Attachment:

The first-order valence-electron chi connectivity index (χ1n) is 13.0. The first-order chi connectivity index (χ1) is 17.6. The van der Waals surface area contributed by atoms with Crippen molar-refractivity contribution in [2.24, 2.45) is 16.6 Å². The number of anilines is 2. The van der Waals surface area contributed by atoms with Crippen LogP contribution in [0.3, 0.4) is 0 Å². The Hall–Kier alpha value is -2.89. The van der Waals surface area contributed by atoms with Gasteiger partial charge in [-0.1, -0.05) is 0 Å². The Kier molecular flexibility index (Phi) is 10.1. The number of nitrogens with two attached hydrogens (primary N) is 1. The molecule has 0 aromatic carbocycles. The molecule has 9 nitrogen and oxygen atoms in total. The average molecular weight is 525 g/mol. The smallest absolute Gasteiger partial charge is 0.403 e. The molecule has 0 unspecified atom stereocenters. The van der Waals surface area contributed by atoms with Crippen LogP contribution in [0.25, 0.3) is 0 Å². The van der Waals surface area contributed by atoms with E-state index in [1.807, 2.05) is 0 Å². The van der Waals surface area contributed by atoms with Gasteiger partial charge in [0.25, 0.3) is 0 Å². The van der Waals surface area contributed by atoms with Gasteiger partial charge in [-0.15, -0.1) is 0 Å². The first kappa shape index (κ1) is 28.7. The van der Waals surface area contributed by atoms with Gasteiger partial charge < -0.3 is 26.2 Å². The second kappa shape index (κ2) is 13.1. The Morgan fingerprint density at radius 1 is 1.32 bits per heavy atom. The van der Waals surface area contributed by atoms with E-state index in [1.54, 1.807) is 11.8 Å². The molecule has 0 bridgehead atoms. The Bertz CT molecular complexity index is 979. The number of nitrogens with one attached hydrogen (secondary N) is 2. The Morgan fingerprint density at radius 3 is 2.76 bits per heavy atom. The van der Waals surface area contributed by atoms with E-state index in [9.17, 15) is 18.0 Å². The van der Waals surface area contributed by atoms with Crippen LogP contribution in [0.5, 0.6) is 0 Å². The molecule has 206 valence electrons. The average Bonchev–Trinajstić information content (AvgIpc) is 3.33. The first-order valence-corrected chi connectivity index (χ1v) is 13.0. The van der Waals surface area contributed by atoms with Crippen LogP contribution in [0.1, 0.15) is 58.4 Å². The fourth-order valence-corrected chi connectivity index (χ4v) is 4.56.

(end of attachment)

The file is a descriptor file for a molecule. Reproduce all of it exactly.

The first-order valence-electron chi connectivity index (χ1n) is 13.0. The first-order chi connectivity index (χ1) is 17.6. The van der Waals surface area contributed by atoms with Crippen molar-refractivity contribution in [2.24, 2.45) is 16.6 Å². The number of anilines is 2. The van der Waals surface area contributed by atoms with Crippen LogP contribution in [0.3, 0.4) is 0 Å². The Hall–Kier alpha value is -2.89. The van der Waals surface area contributed by atoms with Gasteiger partial charge in [-0.1, -0.05) is 0 Å². The Kier molecular flexibility index (Phi) is 10.1. The number of nitrogens with two attached hydrogens (primary N) is 1. The molecule has 0 aromatic carbocycles. The molecule has 9 nitrogen and oxygen atoms in total. The average molecular weight is 525 g/mol. The smallest absolute Gasteiger partial charge is 0.403 e. The molecule has 0 unspecified atom stereocenters. The van der Waals surface area contributed by atoms with Crippen LogP contribution in [0.25, 0.3) is 0 Å². The van der Waals surface area contributed by atoms with E-state index in [1.807, 2.05) is 0 Å². The van der Waals surface area contributed by atoms with Gasteiger partial charge in [0.25, 0.3) is 0 Å². The van der Waals surface area contributed by atoms with Gasteiger partial charge in [-0.15, -0.1) is 0 Å². The first kappa shape index (κ1) is 28.7. The van der Waals surface area contributed by atoms with Gasteiger partial charge < -0.3 is 26.2 Å². The second kappa shape index (κ2) is 13.1. The Morgan fingerprint density at radius 1 is 1.32 bits per heavy atom. The van der Waals surface area contributed by atoms with E-state index in [1.54, 1.807) is 11.8 Å². The molecule has 0 bridgehead atoms. The Bertz CT molecular complexity index is 979. The number of nitrogens with one attached hydrogen (secondary N) is 2. The Morgan fingerprint density at radius 3 is 2.76 bits per heavy atom. The van der Waals surface area contributed by atoms with E-state index in [9.17, 15) is 18.0 Å². The van der Waals surface area contributed by atoms with Crippen LogP contribution in [0.5, 0.6) is 0 Å². The molecule has 206 valence electrons. The average Bonchev–Trinajstić information content (AvgIpc) is 3.33. The first-order valence-corrected chi connectivity index (χ1v) is 13.0. The van der Waals surface area contributed by atoms with Crippen LogP contribution in [0.1, 0.15) is 58.4 Å². The fourth-order valence-corrected chi connectivity index (χ4v) is 4.56.